Federal judge hears arguments about FEMA’s $4 billion claim in PG&E case
Attorneys seeking maximum compensation for wildfire victims in PG&E’s bankruptcy case argued before a federal judge Wednesday that the Federal Emergency Management Agency is not entitled to a $4 billion cut of the $13.5 billion deal reached by the utility with individual victims, warning that the federal government’s claim undermines the ability of people hit by fire to recover.
FEMA officials have said the agency would take back some federal assistance it gave to fire survivors in Northern California if PG&E doesn’t pay the federal government for the cost of its response to wildfires caused by the company’s electrical system.
The matter hinges on U.S. Bankruptcy Court Judge Dennis Montali’s interpretation of a federal law instructing FEMA to seek compensation for its costs responding to disasters intentionally caused by an entity, a rarely used provision for an agency that mostly responds to natural disasters such as hurricanes or earthquakes. Montali took the matter under submission and said he would issue a written order.
In an unusual alliance, PG&E’s legal team has aligned with lawyers for wildfire victims urging Montali to disqualify FEMA’s claim, arguing the utility’s poor track record maintaining its electrical system doesn’t mean the company intended to start wildfires, said Paul Zumbro, an attorney representing PG&E.
“A lot of bad things have been said about PG&E, both inside and out of this courtroom, but nobody has accused PG&E of starting these fires intentionally,” Zumbro said.
A lawyer for FEMA argued that PG&E’s long-term neglect of its electrical system amounted to intent. PG&E knew its maintenance deficiencies could cause fires, according to Michael Tye, a U.S. Department of Justice lawyer representing FEMA.
“You have the evidence of PG&E’s repeated failure to maintain its lines over a period of time,” Tye said.
FEMA’s claim is controversial because it could siphon away more than a quarter of the multibillion-dollar deal PG&E reached with wildfire victims, including property owners, businesses and people asserting wrongful death claims for one of the nearly 130 people killed during a spate of fires linked to the utility’s electrical system.
FEMA officials have blamed legal teams for the utility and wildfire victims for failing to obtain input from the federal government while making a deal meant to incorporate all remaining claims. FEMA officials have said federal disaster assistance is meant to come last after all other avenues of aid — such as insurance or nonprofit support or court-ordered payments — are exhausted.
If a disaster victim receives help after FEMA has already disbursed payments, the agency must take the money back.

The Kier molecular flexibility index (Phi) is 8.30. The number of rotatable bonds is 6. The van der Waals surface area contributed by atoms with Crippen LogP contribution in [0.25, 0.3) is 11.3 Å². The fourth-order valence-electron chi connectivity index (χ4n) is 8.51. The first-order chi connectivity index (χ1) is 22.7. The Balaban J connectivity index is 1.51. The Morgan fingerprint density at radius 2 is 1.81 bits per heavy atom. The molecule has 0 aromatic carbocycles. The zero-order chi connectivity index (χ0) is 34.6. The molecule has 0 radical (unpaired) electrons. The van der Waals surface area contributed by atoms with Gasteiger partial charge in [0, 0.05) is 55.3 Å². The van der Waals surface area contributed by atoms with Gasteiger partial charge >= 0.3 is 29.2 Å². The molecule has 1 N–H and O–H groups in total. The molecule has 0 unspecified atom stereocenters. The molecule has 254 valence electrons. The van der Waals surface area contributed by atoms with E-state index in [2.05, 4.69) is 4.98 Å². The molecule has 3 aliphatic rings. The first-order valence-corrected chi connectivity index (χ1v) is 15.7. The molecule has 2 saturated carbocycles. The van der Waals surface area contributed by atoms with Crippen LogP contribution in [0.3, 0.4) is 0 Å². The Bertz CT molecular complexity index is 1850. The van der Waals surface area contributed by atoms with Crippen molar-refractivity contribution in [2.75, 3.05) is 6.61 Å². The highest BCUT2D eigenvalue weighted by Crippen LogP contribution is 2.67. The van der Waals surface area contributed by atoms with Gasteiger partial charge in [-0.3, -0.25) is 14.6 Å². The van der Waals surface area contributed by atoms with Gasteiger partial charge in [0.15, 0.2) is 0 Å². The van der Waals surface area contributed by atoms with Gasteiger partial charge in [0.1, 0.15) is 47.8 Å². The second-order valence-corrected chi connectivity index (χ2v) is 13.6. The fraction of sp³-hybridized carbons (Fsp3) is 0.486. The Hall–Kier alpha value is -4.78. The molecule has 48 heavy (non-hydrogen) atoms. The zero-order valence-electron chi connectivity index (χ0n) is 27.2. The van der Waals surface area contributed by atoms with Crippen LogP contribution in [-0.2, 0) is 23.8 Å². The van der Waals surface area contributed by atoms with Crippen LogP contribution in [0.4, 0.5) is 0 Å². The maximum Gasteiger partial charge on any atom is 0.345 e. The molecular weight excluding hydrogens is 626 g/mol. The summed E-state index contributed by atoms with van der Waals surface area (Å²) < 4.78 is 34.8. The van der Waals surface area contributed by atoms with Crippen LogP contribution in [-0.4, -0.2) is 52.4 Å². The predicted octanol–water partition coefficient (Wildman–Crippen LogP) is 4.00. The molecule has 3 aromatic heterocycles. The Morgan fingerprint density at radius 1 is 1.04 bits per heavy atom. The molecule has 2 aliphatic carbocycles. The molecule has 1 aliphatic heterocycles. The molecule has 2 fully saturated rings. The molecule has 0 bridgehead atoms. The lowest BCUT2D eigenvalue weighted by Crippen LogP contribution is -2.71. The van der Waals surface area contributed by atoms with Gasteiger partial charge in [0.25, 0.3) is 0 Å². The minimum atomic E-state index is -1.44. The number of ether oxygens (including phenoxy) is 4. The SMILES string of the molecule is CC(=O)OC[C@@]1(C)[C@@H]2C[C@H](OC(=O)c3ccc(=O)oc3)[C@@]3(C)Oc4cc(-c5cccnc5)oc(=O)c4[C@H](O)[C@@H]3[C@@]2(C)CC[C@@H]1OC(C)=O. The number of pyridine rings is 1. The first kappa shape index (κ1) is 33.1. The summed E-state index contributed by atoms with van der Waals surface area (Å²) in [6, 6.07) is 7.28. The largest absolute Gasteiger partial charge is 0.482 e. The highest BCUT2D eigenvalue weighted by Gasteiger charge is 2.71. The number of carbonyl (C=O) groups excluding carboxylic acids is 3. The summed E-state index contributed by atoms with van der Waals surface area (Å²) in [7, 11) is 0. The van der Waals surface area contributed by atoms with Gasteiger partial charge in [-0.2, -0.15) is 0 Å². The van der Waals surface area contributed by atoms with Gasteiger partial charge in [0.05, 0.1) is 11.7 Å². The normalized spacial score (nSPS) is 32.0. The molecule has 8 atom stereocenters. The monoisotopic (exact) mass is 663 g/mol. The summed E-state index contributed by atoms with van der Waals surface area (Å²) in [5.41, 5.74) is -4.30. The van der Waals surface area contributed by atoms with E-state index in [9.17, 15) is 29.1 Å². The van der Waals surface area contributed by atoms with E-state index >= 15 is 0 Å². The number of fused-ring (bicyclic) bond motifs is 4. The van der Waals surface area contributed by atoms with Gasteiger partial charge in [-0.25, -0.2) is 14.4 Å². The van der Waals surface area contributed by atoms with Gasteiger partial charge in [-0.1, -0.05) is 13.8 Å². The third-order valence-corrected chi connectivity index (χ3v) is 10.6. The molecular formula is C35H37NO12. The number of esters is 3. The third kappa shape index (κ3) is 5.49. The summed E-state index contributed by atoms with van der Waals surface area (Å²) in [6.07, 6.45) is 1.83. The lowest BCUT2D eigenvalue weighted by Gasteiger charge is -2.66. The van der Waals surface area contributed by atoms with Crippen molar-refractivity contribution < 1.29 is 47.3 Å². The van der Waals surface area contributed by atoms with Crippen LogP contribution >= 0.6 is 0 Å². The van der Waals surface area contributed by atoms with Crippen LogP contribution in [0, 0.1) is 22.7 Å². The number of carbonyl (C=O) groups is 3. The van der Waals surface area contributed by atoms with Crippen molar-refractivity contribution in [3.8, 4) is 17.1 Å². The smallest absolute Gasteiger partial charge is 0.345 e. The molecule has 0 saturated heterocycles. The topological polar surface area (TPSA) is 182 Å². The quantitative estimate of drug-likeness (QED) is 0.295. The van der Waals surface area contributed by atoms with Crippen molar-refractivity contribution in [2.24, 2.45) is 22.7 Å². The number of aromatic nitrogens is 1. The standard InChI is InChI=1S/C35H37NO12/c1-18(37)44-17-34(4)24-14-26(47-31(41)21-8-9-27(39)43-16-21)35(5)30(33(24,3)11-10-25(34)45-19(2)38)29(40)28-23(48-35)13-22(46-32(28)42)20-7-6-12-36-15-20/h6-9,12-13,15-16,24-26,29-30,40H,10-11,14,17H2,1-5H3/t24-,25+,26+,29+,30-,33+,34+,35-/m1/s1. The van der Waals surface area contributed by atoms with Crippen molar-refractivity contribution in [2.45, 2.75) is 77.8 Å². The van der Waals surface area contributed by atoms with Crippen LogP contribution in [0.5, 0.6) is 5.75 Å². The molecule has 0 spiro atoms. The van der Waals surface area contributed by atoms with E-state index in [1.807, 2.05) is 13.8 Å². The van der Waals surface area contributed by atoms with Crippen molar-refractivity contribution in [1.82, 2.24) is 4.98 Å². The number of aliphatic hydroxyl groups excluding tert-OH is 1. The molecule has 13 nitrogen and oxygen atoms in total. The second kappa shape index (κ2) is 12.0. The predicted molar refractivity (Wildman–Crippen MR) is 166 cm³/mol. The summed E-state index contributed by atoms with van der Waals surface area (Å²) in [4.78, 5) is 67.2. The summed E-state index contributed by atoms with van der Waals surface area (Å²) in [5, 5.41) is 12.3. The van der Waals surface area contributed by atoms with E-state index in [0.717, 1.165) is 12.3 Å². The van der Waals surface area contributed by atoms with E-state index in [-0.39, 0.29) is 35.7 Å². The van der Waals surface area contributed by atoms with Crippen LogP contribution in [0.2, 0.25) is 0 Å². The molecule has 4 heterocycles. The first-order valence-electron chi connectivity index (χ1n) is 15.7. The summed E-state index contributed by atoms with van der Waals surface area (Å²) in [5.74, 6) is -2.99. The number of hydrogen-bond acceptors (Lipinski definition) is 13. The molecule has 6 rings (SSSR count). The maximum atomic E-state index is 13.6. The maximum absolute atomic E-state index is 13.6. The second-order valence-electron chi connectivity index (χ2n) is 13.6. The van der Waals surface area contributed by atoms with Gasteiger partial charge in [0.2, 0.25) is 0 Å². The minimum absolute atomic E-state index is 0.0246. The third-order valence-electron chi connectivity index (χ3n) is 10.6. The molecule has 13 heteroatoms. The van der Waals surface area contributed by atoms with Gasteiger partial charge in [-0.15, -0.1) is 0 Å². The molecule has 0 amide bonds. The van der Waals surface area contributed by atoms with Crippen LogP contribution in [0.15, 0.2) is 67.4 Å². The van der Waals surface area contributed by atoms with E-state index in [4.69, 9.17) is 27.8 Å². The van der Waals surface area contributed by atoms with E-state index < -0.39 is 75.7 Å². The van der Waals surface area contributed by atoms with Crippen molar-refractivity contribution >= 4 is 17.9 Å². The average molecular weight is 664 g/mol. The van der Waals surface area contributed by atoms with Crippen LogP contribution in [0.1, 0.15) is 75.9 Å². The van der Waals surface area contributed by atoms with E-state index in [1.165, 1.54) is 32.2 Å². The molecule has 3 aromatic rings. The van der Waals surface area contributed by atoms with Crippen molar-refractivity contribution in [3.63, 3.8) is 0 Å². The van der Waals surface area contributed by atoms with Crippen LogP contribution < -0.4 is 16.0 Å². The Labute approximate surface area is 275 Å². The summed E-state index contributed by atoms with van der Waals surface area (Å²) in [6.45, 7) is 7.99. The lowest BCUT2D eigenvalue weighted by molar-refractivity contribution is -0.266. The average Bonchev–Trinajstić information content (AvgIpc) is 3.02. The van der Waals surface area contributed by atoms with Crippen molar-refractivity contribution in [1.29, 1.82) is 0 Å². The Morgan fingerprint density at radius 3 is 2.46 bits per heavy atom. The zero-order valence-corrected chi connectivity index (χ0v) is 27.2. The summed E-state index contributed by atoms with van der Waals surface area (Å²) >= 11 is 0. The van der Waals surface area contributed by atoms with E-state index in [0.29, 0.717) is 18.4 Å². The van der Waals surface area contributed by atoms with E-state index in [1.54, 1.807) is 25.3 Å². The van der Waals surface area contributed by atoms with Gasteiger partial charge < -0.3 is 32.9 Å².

The issue has prompted a bipartisan group of federal lawmakers to petition the agency to drop its claim. North Coast Reps. Jared Huffman and Mike Thompson joined a bipartisan group that introduced a bill Tuesday to prohibit FEMA from taking back disaster aid that was given to victims if the agency, for technical reasons, decides it was given in error and received without any evidence of fraud.
Called the Preventing Disaster Revictimization Act, the bill advanced out of the U.S. House of Representatives Committee on Transportation and Infrastructure Wednesday.
Montali also considered arguments from PG&E and wildfire victims against a claim filed by the California Office of Emergency Services, the bulk of which is about $2.4 billion the state agency said it must ask for on behalf of FEMA, which duplicate claims made by the agency. An attorney for the state, Matthew Heyn, told Montali that FEMA could sue California if the state doesn’t seek all reasonable avenues to compensate the federal government for its disaster aid. He discussed a case in Hawaii where FEMA sued that state for failing to pursue all available insurance payments to cover the costs of disaster response.
Heyn suggested PG&E find another source of money to pay FEMA.
“We think the survivors should get paid all the $13.5 billion,” said Heyn, a deputy attorney general with the state Department of Justice.
Both the federal and state claims are “putting a great deal of pressure on the case” as they are among the last issues to be dealt with before PG&E can present its bankruptcy exit plan to all claimants for a vote, Zumbro told the judge.
Individual wildfire claimants will have a chance to vote on the overall plan. A group of fire survivors have written letters to Montali saying they won’t support a plan that allows the federal government to take money they feel PG&E has already promised to help people recover from disasters.
“The time is now to disallow the claim,” Zumbro said.
You can reach Staff Writer Julie Johnson at 707-521-5220 or firstname.lastname@example.org. On Twitter @jjpressdem.